Sunflower oil

Sunflower oil is the non-volatile oil obtained from Helianthus annus grown mainly in Russia, Argentina, Western and Eastern Europe, China, and the United States. The oil normally contains 60-75% of linoleic acid, >90% of oleic and linoleic acids combined, and virtually no linolenic acid. Its major triacylglycerols are typically LLL (14%), LLO (39%), LLS (14%), LOO (19%), LOS (11%), and other (3%). It also contains lecithin, tocopherols, carotenoids and waxes. Its properties are typical of a vegetable triglyceride oil. Sunflower oil is light in taste and appearance and has high vitamin E content. It is a combination of monounsaturated and polyunsaturated fats with low saturated fat levels.

Sunflower oil was first industrially produced in 1835 in the Russian Empire. The world's largest sunflower oil producers now are Ukraine and Russia. Sunflower oil is one of the healthiest and popular oils in the world. It is often considered a premium oil due to its light colour, mild flavour, low level of saturated fat and ability to withstand high cooking temperatures. It is an excellent household oil great for baking and frying, even as a salad oil. It is used also in cosmetic formulations as an emollient. It may also provide a protective barrier that resists infection in premature infants.

Sunflower oil is usually extracted through pressing of the seed and later extraction by solvent. The crude oil is usually subjected to traditional refining stages. Cold-pressed sunflower oil is currently valued as new extra virgin oil. Extraction of sunflower oil is generally carried out in two stages. The first stage consists of mechanical extraction using screw-presses (expellers). The meal obtained in the pressing stage, containing 15-20% of oil, is subjected to extraction by solvent (normally hexane). The solvent must then be eliminated from both meal and oil. Oils obtained through pressing are of better quality than those obtained by solvent extraction. However, both are blended before storage.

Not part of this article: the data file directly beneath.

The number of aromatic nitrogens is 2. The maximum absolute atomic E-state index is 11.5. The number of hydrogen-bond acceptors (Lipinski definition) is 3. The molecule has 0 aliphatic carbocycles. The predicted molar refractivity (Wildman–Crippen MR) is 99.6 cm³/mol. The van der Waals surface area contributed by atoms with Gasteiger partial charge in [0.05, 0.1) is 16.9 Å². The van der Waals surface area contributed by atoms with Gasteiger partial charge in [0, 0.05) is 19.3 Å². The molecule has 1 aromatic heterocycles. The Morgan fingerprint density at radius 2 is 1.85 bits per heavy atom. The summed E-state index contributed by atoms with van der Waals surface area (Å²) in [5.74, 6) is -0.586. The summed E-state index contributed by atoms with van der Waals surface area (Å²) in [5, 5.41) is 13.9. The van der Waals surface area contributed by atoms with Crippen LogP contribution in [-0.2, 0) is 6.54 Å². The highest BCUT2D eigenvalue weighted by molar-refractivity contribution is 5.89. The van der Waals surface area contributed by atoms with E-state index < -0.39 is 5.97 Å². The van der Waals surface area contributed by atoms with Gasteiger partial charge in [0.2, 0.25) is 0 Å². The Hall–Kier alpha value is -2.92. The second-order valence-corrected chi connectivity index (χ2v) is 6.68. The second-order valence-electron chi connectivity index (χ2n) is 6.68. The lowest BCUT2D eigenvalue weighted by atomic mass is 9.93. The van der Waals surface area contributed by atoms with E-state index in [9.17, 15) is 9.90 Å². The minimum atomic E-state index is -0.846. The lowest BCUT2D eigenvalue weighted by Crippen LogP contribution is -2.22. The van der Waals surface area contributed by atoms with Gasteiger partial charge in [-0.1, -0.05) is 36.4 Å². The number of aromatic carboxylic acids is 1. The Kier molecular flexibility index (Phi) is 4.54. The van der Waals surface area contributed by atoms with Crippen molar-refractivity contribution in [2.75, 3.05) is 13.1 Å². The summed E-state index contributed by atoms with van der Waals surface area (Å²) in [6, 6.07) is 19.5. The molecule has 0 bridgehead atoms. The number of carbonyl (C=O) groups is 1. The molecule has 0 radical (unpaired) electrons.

Refining sunflower oil through solvent extraction, degumming, neutralization and bleaching can make it more stable and suitable for high-temperature cooking, but will also remove some of the oil's nutrients and flavour, including colour pigments, free fatty acids, phospholipids, polyphenols and phytosterols. Unrefined sunflower oil is less heat stable, but will retain more of its original nutrient content and flavour, and is well suited to dishes that require low- or no- heat.

Because sunflower oil is primarily composed of healthier but less stable polyunsaturated and monounsaturated fatty acids, it can be particularly susceptible to damage by heat and light. Several general factors affect the oxidative stability of sunflower oil during storage. One of these factors is the degree of unsaturation. Product shelf-life is affected by manufacturing conditions such as the type of extraction process (pressing, with solvent, with supercritical fluids), degree of purification (crude, refined, deodorized, etc.), addition of antioxidants, and type of packaging (container material, incorporation of inert atmosphere, etc.). Other major factors influencing the oxidative stability are the particular storage conditions: time, temperature, and light, among others.

Sunflower oil – energy source

Sunflower oil has been researched as a potential diesel substitute, with sunflower oil having the energy equivalent to 93% of # 2 U. S. diesel fuel. In the future, sunflower oil could also become a renewable bio-source for hydrogen. To date, however, the extraction process “costs” more energy than the hydrogen liberated would provide. Sunflower oil is also processed and used as lubricants in machinery, including automobiles. Additionally, experiments have shown that sunflower oil could be turned into plastic materials such as vinyl and latex.